John Paul Riger. Photo by Bill Parish.

Last month CAFCI Leader Ron Kokish wrote about racism: his own, his family’s and our Town’s. This month, musician John Paul Riger discusses racism as a natural phenomenon and reminds us that nature doesn’t always know best.

Stocking a lake with hatchery-raised rainbow trout, I carried a few netfuls of fish down to an inlet with a small spring of fresh, clean inflowing water. I’d checked the temperature — fifty degrees Fahrenheit, perfect for them to acclimate. As expected, the fish lingered at the spring, slightly disoriented from their transport. I sat on my truck’s tailgate, waiting for them to start “piping” — surfacing to gulp air, kind of “burping” to force it across their gills. When they start piping it means the stocking was successful.

I waited and waited but the fish didn’t pipe. Why? I returned to the inlet to see if there were fish remaining there, as they usually wander into the lake to pipe their gills clean. I was surprised to see most of the fish still in the spring water inlet and sat down to watch.

The fish were breathing properly but didn’t venture out into the lake. Soon, I saw one returning to the spring inlet from the open water. Then another, and another. Then three together. They were being chased by smaller brook trout! “Brookies” are a different species of fish from the same trout family. They had already established a wild population in the lake, and though there was plenty of room, the Brookies weren’t about to accept the rainbow trout I’d just stocked. We humans thought the lake needed more fish but to the Brookies, the rainbows were an instinctive threat. They were foreign, a bit different. They couldn’t be tolerated. At that moment, for the first time, I thought that racism could be very much a part of the natural landscape. If it is part of the struggle to survive within fish communities, does it play a role in the existence of all species?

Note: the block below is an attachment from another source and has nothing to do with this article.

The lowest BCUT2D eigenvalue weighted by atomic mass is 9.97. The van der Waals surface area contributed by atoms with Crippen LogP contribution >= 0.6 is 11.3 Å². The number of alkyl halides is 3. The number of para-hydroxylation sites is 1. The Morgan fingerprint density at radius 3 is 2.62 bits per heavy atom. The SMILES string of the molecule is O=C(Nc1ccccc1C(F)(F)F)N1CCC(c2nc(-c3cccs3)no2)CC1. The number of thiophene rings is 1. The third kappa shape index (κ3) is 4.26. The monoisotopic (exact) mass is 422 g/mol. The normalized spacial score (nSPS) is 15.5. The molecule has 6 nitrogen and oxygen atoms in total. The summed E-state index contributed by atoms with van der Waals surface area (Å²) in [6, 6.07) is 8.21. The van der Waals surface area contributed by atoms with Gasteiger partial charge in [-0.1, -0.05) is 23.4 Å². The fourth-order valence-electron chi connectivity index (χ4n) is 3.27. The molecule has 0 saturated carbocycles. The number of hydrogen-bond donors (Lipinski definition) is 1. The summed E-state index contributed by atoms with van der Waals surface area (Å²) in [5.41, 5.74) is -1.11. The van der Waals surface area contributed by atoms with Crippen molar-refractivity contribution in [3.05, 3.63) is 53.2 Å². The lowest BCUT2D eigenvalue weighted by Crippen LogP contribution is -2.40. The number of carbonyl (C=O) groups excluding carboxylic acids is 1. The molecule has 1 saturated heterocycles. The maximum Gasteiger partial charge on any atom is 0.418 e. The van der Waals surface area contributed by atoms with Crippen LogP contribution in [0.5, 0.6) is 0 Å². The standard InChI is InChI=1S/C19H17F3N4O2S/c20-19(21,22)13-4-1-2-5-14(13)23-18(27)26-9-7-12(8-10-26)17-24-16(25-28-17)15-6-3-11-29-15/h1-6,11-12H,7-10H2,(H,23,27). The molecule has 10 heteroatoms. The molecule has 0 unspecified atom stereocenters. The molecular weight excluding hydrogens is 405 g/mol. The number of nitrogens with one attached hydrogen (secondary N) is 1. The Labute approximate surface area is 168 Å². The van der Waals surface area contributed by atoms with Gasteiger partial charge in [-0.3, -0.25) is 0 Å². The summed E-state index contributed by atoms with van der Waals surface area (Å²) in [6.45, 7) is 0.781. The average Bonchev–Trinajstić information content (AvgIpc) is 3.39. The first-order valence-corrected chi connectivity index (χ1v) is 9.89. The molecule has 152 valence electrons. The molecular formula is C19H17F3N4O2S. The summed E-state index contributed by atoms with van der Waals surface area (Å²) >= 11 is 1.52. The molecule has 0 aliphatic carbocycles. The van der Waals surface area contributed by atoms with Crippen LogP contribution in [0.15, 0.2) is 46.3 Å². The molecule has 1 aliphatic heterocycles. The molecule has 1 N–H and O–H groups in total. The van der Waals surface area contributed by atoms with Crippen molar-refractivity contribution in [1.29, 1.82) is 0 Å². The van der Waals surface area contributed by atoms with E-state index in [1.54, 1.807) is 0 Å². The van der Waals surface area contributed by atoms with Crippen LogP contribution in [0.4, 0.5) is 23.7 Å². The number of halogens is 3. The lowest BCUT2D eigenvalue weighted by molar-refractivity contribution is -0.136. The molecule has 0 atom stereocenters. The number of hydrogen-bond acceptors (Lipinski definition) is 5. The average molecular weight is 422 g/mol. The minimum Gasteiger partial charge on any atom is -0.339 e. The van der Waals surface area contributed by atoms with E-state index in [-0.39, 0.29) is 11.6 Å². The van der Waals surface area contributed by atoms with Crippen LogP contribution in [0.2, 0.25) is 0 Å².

In fact, rainbow and brook trout are both exotic species in that little lake. Once, it was home only to native cutthroat trout and Brookies were the invaders. Cutthroat trout are now in serious decline throughout the North American intermountain west, basically because of invasion by foreign species from the same family (race). All native species across the planet share this problem. If an exotic species can survive and thrive in a new and foreign habitat, it will do so at the expense of native species. This has been proven worldwide many times over, among plant and animal communities alike.

As a musician, I suffer from stage fright whenever I perform. To deal with it, I have to understand that stage fright is a primal, irrational fear dating back to when we were cave dwellers. Back then, whenever a less dominant member of the clan would attempt to gain the attention of others, it was often met with reprisal in the form of a rock in the face or a club across the head from a more dominant clan member. Somehow, that fear is still embedded in the blueprint of my awareness. For me, the way to overcome stage fright is rationality. Once I understand what my stage fright is, I can remember that when I step up to play the piano for others, no one’s going to hit me, even if my performance is less than stellar. Familiarity with the music I perform also goes a long way to overcoming the fear. Being prepared, knowing that after the first two measures, I’ll KNOW that I could play the piece with my eyes closed. Having played it hundreds of times helps a lot.

I can only speak for myself: Maybe racism is also an old, no longer useful trait that I can control by a similar graduation of my consciousness: by understanding that it’s just another primal, irrational fear, by remembering that people who are different from me won’t threaten me just because they’re different. When I appreciate the beauty of differences, perhaps, just as the coral reefs are so balanced and beautiful, I can similarly celebrate the beauty and balance of my condition as a member of the whole instead of as an individual. I’m not a fish and we rarely live in caves anymore. I can notice and understand racism and I have the ability and intellect to overcome my natural, primal behavior. That’s precisely the challenge we’re going to overcome. So, the next time I behave like a racist, I’ll try to relax and rise above it. That alone will help douse my fear. I can do this! I know I can! I’ve so got this!

Mature Content is a monthly feature from the Carbondale’s AARP Age Friendly Community Initiative.